Luis Flores: Former Manhattan College Star Looks For A City to Call Home

Ari KramerSenior Analyst IIOctober 17, 2008

After working out, Luis Flores has the option of relaxing on the beach or finding a pleasant cafe to hang out in with some teammates. Tel Aviv is certainly a busy city, but Flores can find a peaceful way to pass the time that he does not spend on the basketball court.

Despite being located in a beautiful area of Israel, Tel Aviv is about 6,000 miles from Flores' coveted home. 

When Flores was a young boy, his family left the Dominican Republic for New York City's Washington Heights. The Heights are the home of many outdoor basketball courts, and Flores began his basketball journey on one of them. 

He developed as a player, and performed well enough at Norman Thomas High School to be recruited and signed by Rutgers University. 

Flores only saw 10.5 minutes per game in his freshman season, 1999-00, and decided to transfer away from the loaded Big East. Bobby Gonzalez, who coached for Manhattan College at the time, jumped at his opportunity to receive a transfer of Flores' caliber.

After sitting out for a season, as required of a transfer by the NCAA, the 6'1" shooting guard donned his No. 3 Jasper jersey on November 12, 2001. 

Joining sophomore forward Dave Holmes on the floor, Flores made an immediate impact on the Jaspers as a sophomore. His 19.4 points per game and three point percentage of 41.1 percent were enough to earn him All-MAAC First Team honors, and improved the Jaspers record from 14-15 to 17-7. The improved record was worthy of a bid in the NIT. Despite Flores' 33 point effort, the Jaspers were ousted in the first round by Villanova.

Jaspers fans knew that the duo of Flores and Holmes would be back for two more seasons, so they could only think about the future after the NIT loss. 

The fans who came to home games clad in Jasper green were not let down in the 2002-03 season.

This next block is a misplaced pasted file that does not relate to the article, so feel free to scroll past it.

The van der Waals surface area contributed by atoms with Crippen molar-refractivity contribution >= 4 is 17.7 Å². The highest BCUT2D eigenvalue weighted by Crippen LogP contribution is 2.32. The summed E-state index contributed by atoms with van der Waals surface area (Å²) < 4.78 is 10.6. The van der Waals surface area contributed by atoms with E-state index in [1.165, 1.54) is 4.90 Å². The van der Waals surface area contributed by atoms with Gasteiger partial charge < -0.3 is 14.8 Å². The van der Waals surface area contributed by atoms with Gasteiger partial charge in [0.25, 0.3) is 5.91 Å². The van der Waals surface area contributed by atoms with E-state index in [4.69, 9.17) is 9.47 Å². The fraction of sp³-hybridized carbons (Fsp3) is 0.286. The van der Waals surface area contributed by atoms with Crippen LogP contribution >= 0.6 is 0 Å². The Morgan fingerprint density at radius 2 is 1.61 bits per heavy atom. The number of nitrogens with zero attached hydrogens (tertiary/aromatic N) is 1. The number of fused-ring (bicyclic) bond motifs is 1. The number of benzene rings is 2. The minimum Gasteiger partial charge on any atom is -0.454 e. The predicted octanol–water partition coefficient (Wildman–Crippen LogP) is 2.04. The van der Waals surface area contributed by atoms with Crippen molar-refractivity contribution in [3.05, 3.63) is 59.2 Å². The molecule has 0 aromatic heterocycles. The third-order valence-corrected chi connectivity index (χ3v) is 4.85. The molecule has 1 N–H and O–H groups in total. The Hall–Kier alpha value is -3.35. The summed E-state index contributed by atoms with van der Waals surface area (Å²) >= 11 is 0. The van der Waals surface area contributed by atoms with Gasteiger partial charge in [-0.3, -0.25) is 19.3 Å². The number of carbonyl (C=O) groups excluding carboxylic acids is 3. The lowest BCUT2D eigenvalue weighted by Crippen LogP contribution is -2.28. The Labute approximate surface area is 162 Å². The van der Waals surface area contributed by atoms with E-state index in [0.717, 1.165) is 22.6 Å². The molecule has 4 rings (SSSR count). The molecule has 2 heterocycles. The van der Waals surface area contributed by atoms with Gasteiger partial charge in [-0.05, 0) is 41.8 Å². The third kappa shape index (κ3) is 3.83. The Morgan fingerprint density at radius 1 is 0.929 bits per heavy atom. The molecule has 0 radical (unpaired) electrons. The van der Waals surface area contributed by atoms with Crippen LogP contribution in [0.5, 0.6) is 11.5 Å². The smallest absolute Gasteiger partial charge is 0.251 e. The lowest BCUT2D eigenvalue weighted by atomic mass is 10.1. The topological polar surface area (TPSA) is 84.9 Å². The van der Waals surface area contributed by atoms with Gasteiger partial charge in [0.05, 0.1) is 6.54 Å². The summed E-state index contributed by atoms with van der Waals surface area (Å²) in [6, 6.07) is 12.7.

Despite starting the season 4-3, Flores put the Jaspers on his back and led them on a fifteen game winning streak. With their 19-3 record, people outside of Riverdale, New York were beginning to talk about the Manhattan College basketball team.

Flores played all fifty minutes of Manhattan's 82-81 conference semifinal victory against Niagara, and led all scorers with 30 points. 

Manhattan easily handled Fairfield in the conference championship, and earned a No. 14 seed in the NCAA tournament.

Jim Boeheim's Syracuse team, which consisted of Carmelo Anthony, Hakim Warrick, and Gerry McNamara, was too good for Manhattan and each of their next five opponents. Gonzalez and every Jaspers fan could not complain about losing 76-65 to the tournament's champion. 

No. 3 averaged 24.6 points per game, and was named MAAC Player of the Year as a junior.

2003-04 was the last season that Flores and Holmes arrived at Draddy Gymnasium to play their home games, but the senior tandem did not leave their fans empty-handed. 

Again, the Jaspers started slow, but Flores averaged 24 points per game, and shot 37.4 percent from beyond the arc, leading the Jaspers to 17 wins in their final 19 games. Flores was named MAAC Player of the Year again, as the Jaspers finished atop the MAAC with a 16-2 league record. 

David Lee, Matt Walsh, Anthony Roberson, and the No. 5 seeded Florida Gators were incapable of halting Flores, Holmes, and UMBC-transfer Peter Mulligan, as the No. 12 seeded Jaspers topped the Gators 75-60. 

Flores nearly led the Jaspers past Chris Paul and the Wake Forest Deamon Deacons in round two, but fell four points shy.